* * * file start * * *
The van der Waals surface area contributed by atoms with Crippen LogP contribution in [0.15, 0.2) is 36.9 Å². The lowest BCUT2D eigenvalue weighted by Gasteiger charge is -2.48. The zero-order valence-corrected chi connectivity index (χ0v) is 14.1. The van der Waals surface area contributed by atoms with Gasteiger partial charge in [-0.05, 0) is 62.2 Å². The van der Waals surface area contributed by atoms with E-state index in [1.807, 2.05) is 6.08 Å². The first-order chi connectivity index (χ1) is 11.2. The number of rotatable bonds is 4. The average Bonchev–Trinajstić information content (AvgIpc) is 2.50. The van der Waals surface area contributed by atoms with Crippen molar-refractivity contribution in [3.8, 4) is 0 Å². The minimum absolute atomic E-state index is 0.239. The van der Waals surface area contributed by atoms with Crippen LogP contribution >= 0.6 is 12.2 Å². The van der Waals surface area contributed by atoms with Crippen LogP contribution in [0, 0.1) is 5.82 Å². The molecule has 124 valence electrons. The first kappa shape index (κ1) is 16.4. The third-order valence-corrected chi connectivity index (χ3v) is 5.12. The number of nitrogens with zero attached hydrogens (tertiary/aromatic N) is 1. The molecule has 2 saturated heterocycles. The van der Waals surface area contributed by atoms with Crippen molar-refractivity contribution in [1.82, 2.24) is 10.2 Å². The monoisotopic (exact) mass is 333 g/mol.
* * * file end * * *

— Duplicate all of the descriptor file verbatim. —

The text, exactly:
The van der Waals surface area contributed by atoms with Crippen LogP contribution in [0.15, 0.2) is 36.9 Å². The lowest BCUT2D eigenvalue weighted by Gasteiger charge is -2.48. The zero-order valence-corrected chi connectivity index (χ0v) is 14.1. The van der Waals surface area contributed by atoms with Gasteiger partial charge in [-0.05, 0) is 62.2 Å². The van der Waals surface area contributed by atoms with E-state index in [1.807, 2.05) is 6.08 Å². The first-order chi connectivity index (χ1) is 11.2. The number of rotatable bonds is 4. The average Bonchev–Trinajstić information content (AvgIpc) is 2.50. The van der Waals surface area contributed by atoms with Crippen molar-refractivity contribution in [3.8, 4) is 0 Å². The minimum absolute atomic E-state index is 0.239. The van der Waals surface area contributed by atoms with Crippen LogP contribution >= 0.6 is 12.2 Å². The van der Waals surface area contributed by atoms with Crippen LogP contribution in [0, 0.1) is 5.82 Å². The molecule has 124 valence electrons. The first kappa shape index (κ1) is 16.4. The third-order valence-corrected chi connectivity index (χ3v) is 5.12. The number of nitrogens with zero attached hydrogens (tertiary/aromatic N) is 1. The molecule has 2 saturated heterocycles. The van der Waals surface area contributed by atoms with Crippen molar-refractivity contribution in [1.82, 2.24) is 10.2 Å². The monoisotopic (exact) mass is 333 g/mol.